US President Donald Trump and Queen Elizabeth II joined 300 veterans in paying tribute to their fallen comrades at a poignant ceremony on Wednesday marking the 75th anniversary of D-Day.
Mixing sombre recitals of soldiers’ last letters home with period song-and-dance numbers, the ceremony in Portsmouth drew more than a dozen world leaders including Canada’s Justin Trudeau, France’s Emmanuel Macron and Germany’s Angela Merkel.
They took turns honouring those involved in the Allied cross-Channel invasion of the Normandy beaches, the largest amphibious assault in history, that left 4,400 troops dead on the first day.
“I was 18 and I was hoping for some sort of great adventure, but yes, I knew something big was obviously happening,” former pilot Gregory Hayward, 93, told AFP.
“It brings back the memories and I’m grateful… to be able to survive long enough to be here on the 75th anniversary.”
With some in the audience shedding tears and a few of the surviving veterans, now all in their 90s, sitting upright in the front rows, Trump read excerpts from the prayer President Franklin Roosevelt delivered by radio on D-Day.
“They will need Thy blessings for the enemy is strong. He may hurl back our forces but we shall return again and again,” Trump read, in one of his last acts of a three-day state visit to Britain.
The 93-year-old queen also paid tribute to the sacrifices made.
“It is with humility and pleasure, on behalf of the entire country — indeed the whole free world — that I say to you all, thank you,” she said.
German leader Angela Merkel called D-Day the operation that “finally brought Germany freedom from National Socialism.”
“That I could participate today as German chancellor and that we jointly defend peace and liberty today is a gift from history we have to protect and to cherish.”
Portsmouth was the main staging point for 156,000 US, British, Canadian and other Allied troops who sailed for northern France.
The Battle of Normandy on June 6, 1944 led to the liberation of Europe and helped bring about the end of World War II the following year.
Fear of being afraid
The hour-long ceremony included theatrical productions and news reel footage watched by presidents and prime ministers from across Europe, Australia and New Zealand.
The gathered drew silent when a recording of the stirring battle cry Prime Minister Winston Churchill delivered in the UK parliament as Nazi forces advanced across Europe in June 1940 piped in.
“We shall fight on the beaches, we shall fight on the landing grounds, we shall fight in the fields and in the streets, we shall fight in the hills; we shall never surrender,” Churchill said.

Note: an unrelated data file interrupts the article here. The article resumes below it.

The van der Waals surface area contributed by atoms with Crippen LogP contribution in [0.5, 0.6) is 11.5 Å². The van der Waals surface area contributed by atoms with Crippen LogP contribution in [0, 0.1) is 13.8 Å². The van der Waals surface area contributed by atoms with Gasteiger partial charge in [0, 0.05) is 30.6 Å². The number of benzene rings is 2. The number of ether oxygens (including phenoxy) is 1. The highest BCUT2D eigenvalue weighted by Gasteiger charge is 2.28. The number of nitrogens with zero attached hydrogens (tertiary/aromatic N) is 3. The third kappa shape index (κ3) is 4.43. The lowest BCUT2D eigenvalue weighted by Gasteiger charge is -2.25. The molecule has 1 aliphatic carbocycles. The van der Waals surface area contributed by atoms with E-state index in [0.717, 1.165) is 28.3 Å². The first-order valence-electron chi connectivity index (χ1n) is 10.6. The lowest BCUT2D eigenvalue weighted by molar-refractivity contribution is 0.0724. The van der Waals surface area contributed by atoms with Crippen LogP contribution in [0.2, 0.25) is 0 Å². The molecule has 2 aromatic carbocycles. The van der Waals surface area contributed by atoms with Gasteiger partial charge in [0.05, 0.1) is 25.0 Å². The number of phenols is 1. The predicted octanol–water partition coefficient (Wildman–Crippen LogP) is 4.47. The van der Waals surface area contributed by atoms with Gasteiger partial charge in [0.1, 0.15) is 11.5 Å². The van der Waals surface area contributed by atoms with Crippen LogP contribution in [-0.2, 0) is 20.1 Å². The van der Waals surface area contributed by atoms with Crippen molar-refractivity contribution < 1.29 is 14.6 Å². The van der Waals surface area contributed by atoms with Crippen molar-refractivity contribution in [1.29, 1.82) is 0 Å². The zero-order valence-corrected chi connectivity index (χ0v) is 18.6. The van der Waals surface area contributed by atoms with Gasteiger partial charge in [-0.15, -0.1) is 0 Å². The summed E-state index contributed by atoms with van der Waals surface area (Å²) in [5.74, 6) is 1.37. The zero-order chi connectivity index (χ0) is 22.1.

May read a letter written by Captain Norman Skinner to his wife Gladys on June 3, 1944, which was found the day before his death in Normandy on June 7.
“I am sure that anyone with imagination must dislike the thought of what’s coming,” his letter said.
“But my fears will be more of being afraid than of what can happen to me.”
Macron read the last letter of French resistance fighter Henri Fertet, who was executed when he was just 16.
“The soldiers are coming to get me. I must hurry,” it said. “I am not afraid of death, my conscience is completely clear.”
Trump sows confusion
The D-Day commemorations are among May’s last official duties before she steps down as leader of the governing Conservatives on Friday over her failure to get Britain out of the EU on time.
She will stay on as caretaker prime minister while her successor, picked from among 11 Conservative lawmakers currently running by their colleagues and party members, will take over at by the end of July.
May’s meetings with Trump have gone smoothly. The US leader tweeted on Wednesday that he “could not have been treated more warmly in the United Kingdom by the royal family or the people”.
He reaffirmed his commitment to a “very big trade Deal” with Britain after Brexit.
The US president left Britain for Ireland after the D-day ceremony, where a massive security operation is under way with the deployment of thousands of security forces.
He will then join May and Macron again on Thursday for another D-day ceremony in northern France.